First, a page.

Why do marketers have this sick obsession with wanting everyone to care about what they are doing? Stop shoving your message down the throats of unwilling prospects.
The sad fact is, that even with amazing products, most people really couldn’t care less about what you’re building or doing.
Usually it’s because you’ve failed miserably at answering the “Why should I care?” questions for your potential users. You have to also realize that even with something amazing, only a subset of people are going to qualify to benefit in any way at all.
And of that small segment, even fewer people will give you their strained attention span, and your conversion will be yet another percentage of this group.
Starting to notice a trend? Most people aren’t going to care about you, your product or your service. Start accepting this now.
But this is actually a GREAT thing for your business, you just need to understand why.
Why Targeting Rocks
A common theme among intelligent people in the startup community is “The worst outcome for a startup is not failure — its mediocrity.”
No one gets deep satisfaction with what they are doing when they try to be all things to all people. Not only will your product/service be subpar but how will anyone know to refer you? (Psst.. your mom doesn’t count here)
The reality is that if you claim to do SEO, PPC, Copywriting, Email Marketing, Web Hosting, Lawn Mowing, Dog Walking….. you’re never going to be the best at ANY of it, so no one is going to love to refer you.
You become an unknown and are no longer a compelling option for anyone, and worst yet is that you probably don’t realize it.
What if, instead you focused on being the BEST dog walker.. OR the best copywriter etc.
Then your clients will know exactly what to refer you for.
Breeding a Word-of-Mouth Engine
If you’re able to focus on just one thing, and you can be remarkable at it.. people will love to refer you.
Often times, regardless of how good we think we are at finding our customers using paid traffic sources (Ads), or going to the right conferences, there is one extremely great source to finding new customers in a way you’ll never be able to buy: word of mouth referrals.
Sure, you can incentivize people with affiliate/referral programs, and that helps. But if you make an excellent product or provide an amazing service you’re happiest customers will “spread the good word” about what you’re doing.
Once you master your craft, word of mouth is going to get you into the far reaches where even the most targeted ad campaign would never reach.
Not everyone responds or pays attention to ads (in fact, an overwhelming majority of people don’t trust ads at all). But a friend-to-friend referral filled with praise? That’s better than gold and carries weight because it’s much more likely to answer the “why should I care” outside of your direct network.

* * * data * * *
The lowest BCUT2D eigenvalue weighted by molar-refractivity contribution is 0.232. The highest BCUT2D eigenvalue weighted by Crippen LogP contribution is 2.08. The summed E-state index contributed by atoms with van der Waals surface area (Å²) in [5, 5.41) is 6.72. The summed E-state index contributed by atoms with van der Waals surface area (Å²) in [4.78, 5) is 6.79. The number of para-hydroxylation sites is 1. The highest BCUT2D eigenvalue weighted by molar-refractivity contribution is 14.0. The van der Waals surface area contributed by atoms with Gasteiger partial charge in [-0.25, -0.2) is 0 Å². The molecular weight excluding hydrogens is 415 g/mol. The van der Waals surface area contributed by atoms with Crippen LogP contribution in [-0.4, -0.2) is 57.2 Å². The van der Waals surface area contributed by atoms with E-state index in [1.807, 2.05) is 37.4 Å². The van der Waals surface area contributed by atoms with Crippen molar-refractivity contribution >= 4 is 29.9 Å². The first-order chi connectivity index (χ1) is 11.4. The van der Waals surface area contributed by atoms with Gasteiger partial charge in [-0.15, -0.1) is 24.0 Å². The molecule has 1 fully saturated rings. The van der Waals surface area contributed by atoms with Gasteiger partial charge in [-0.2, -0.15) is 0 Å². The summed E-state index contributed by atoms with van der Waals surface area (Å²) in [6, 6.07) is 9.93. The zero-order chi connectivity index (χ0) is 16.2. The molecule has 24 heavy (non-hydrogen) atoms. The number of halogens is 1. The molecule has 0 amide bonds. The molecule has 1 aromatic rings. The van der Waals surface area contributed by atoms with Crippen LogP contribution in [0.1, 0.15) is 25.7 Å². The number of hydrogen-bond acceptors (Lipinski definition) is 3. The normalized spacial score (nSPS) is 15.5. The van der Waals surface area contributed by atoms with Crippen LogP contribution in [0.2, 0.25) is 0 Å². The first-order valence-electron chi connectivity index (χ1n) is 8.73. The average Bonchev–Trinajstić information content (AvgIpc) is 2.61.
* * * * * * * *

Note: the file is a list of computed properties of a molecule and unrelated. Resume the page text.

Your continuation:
By focusing on one thing to be excellent at, you’ll get more quality referrals of people who actually want what you’re offering and will stick around longer.
Letting People Out
Targeting is a funny thing, people who love you will really love you.
BUT, this also means that a good portion of your audience just want get any value out of a relationship with you. This is O.K.
When you focus on one thing, you’re going to be creating raving fans if you do a good job. But this also means that 70 other things you never did well (and no longer do at all) will not be even remotely appealing to your previously semi-interested audience.
Most of us know that it’s less expensive to keep a customer than to go find a new one, but there is one big exception to this rule. If someone is really, truly uninterested in being a customer and wants to opt-out of your marketing communication, you need to let them. There are two eventualities of prospects on your list.
1.) They buy something and become a customer
2.) They become uninterested and want out
If they fall into #2, it actually costs you money to expend resources on trying to convert and keep them. Most email list companies charge by the number of subscribers, plus you likely have staffing costs to try and reach out prospects (and dead leads are pretty much the worst for a sales person), and general pains of trying to manage a large audience of leads.
1. Focus on something you love and try to be the best you possibly can be at it, people will appreciate that.
2. Make it easy for your current customers to want to refer you business. Being clear in what you do and how you do it differently is the easiest way to make this happen.
3. Let the uninterested prospects leave your funnel, they actually just cost you money and slow you down. Not everyone is going to want what you’re offering and that’s more than okay.